If you don’t think Hamilton, Laurens, and Lafayette are the actual cutest cinnamon rolls that have ever walked this Earth, then you’re wrong. (The book I pulled this from is The Conqueror by Gertrude Atherton)
Did y’all know that Lafayette was in charge of some spies during the Revolution? One of the spies was a slave named James, and James did a bang up job spying on the British and was a hero. Then America won the war and Lafayette went home. Then he came back for a visit and happened to run into James. He was like, “Hi, James.”
James was like, “Hi, Lafayette. BTW, I’m still a slave.”
Lafayette was all “That ain’t right”, so he wrote this letter about how great a spy James had been, and James was given his freedom and a pension. In thanks, James adopted Lafayette’s last name.
June 13th 1777: Marquis de Lafayette arrives in America
On this day in 1777, the nineteen-year-old French aristocrat,
Marie-Joseph Paul Roch Yves Gilbert du Motier (Marquis de Lafayette), arrived in South Carolina to aid the American Revolution. Lafayette, from a prominent military family, had been recruited by a representative of Congress the previous year. However, King Louis XVI feared French intervention would provoke British anger, and sought to prevent Lafayette from departing. Determined to reach America, Lafayette set sail, managing to evade capture by British ships. He arrived in South Carolina in June 1777, and travelled to Philadelphia, the seat of Congress. The young Frenchman impressed the initially sceptical Congress with his devotion to the cause of independence, and in July he was commissioned as a major-general. Lafayette served in a number of battles, including the Battle of Monmouth, and became a close friend of General George Washington and Alexander Hamilton. After France formally allied itself with the United States, Lafayette was recalled to Paris to consult the king. He returned to America later that year, and fought at the decisive Battle of Yorktown in 1781, before once again returning to France. Lafayette joined the French army, and advocated political reform, co-authoring the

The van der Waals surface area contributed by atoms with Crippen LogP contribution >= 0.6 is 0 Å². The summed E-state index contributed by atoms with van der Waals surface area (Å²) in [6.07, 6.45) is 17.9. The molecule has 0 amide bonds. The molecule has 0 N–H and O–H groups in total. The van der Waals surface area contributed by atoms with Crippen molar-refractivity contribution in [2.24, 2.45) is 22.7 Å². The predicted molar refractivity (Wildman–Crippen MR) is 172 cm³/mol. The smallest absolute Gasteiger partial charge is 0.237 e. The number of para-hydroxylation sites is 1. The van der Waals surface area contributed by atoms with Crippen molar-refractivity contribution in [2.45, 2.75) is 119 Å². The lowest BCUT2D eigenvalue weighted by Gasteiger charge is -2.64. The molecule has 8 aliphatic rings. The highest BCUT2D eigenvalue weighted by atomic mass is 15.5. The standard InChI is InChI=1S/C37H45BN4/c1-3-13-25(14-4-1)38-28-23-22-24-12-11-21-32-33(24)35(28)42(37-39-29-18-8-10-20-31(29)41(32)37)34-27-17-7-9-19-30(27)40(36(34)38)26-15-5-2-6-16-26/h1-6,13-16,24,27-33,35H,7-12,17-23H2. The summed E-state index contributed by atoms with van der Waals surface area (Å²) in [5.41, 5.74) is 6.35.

Declaration of the Rights of Man and the Citizen. However, his military duties meant he had to protect the royal family upon the outbreak of revolution in 1789, and he fled the country in 1792 after radical revolutionaries called for his arrest. Lafayette maintained a low profile during the rule of Napoleon Bonaparte, and later supported a constitutional monarchy.
Marquis de Lafayette, the ‘hero of two worlds’, died in May 1834, aged 76, and was buried in Paris under soil from Bunker Hill.
Congress shall make no law respecting an establishment of religion, or prohibiting the free exercise thereof; or abridging the freedom of speech, or of the press; or the right of the people peaceably to assemble, and to petition the government for a redress of grievances.
A well regulated militia, being necessary to the security of a free state, the right of the people to keep and bear arms, shall not be infringed.
No soldier shall, in time of peace be quartered in any house, without the consent of the owner, nor in time of war, but in a manner to be prescribed by law.
The right of the people to be secure in their persons, houses, papers, and effects, against unreasonable searches and seizures, shall not be violated, and no warrants shall issue, but upon probable cause, supported by oath or affirmation, and particularly describing the place to be searched, and the persons or things to be seized.